The answer is multifold. Since Parkinson’s has no definitive diagnosis, it is important that a high number of dogs are maintained and used for screening. No single person should be content with either a positive or negative assessment by one dog. The accuracy rating of a canine sniffing result is much higher when provided as a consensus by multiple dogs. It is much easier, effective, and sensible to bring one donor sample to ten dogs, rather than bringing ten dogs to one patient. Additionally, PADs work under a controlled and consistent environment which helps to eliminate distractive issues common to dogs. Finally, by using controlled donor samples in tightly packed airtight canisters, the probable issue of additional odors (or “background noise”) is reduced, helping to increase the accuracy of the dogs.


For more information:

Lisa Holt, CNWI, PADs for Parkinson’s, June 18, 2017


Can any dog be a PAD?

All dogs have an amazing sense of smell, so yes, in theory, any dog can be a PAD. However, successful sniffer dogs are usually exceptionally high-drive, and display an ability to work independently of human prompts.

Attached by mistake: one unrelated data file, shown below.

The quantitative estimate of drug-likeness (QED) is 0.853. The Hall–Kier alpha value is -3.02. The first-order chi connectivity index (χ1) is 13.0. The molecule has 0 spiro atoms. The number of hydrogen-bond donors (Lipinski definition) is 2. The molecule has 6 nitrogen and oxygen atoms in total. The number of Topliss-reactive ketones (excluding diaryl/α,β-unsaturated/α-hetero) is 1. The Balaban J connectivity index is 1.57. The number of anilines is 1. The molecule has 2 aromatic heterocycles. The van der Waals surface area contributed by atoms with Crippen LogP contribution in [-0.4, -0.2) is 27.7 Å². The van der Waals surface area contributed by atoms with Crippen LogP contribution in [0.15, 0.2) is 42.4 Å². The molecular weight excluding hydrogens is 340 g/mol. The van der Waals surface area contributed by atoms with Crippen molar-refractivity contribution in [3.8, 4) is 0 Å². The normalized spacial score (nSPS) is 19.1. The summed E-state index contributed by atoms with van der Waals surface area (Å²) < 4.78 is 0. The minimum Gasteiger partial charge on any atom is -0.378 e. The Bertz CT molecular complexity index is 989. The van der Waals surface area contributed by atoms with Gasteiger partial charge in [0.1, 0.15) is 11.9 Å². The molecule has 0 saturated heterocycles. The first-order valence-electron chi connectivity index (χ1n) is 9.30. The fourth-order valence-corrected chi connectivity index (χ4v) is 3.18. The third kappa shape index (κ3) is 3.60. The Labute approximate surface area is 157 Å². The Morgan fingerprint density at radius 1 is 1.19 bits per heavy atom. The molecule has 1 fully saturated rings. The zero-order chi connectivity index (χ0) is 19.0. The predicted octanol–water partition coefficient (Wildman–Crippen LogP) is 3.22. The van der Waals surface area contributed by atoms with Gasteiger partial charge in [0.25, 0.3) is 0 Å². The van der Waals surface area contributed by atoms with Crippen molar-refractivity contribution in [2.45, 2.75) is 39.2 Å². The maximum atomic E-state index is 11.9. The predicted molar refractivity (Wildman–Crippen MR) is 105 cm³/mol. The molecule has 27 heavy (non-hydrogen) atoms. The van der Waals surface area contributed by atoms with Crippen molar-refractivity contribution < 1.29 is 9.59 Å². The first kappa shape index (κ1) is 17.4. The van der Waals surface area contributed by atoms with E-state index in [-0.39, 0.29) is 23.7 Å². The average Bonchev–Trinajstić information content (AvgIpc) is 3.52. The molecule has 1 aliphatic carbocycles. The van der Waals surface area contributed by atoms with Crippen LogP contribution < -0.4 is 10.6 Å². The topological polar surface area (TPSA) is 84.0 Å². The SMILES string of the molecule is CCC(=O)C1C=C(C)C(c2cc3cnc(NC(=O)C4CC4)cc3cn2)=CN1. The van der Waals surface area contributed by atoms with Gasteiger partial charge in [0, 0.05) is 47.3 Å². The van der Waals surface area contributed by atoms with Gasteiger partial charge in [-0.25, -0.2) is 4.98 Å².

For more information,

Lisa Holt, CNWI, PADs for Parkinson’s, June 18, 2017


Could the dogs be alerting on the drug, Levodopa, commonly prescribed for Parkinson’s patients, rather than Parkinson’s Disease?

During Phase 1 of the project, the dogs were exposed to samples from Parkinson’s patients using the drug Levodopa (L-Dopa) and those who were not using L-Dopa. During final testing of Phase 1, the dogs tested between 96% and 98% correct in their ability to detect Parkinson’s in a sample from a unique PD donor not using L-Dopa. No discernable difference in canine detection of Parkinson’s could be determined between Parkinson’s donors using the drug, Levodopa, and those who were not.


Data collected from testing phase, Phase 1, May 2016, PADs for Parkinson’s


For more information:

L-dopa and the secretion of sebum in Parkinson’s Patients


How many Parkinson’s sample donors have been used as training aids to date?

The first-year dogs have been exposed to more than 50 unique PD donors. The second and third-year dogs have been exposed to more than 100 unique PD donors.  Additionally, the first-year dogs have worked as many as 100 individual days and participated in more than 400 rounds of training. The second and third-year dogs have worked over 300 individual days participated in more than 750 rounds of training.


Data collected from canine training log, August 15, 2019, PADs for Parkinson’s.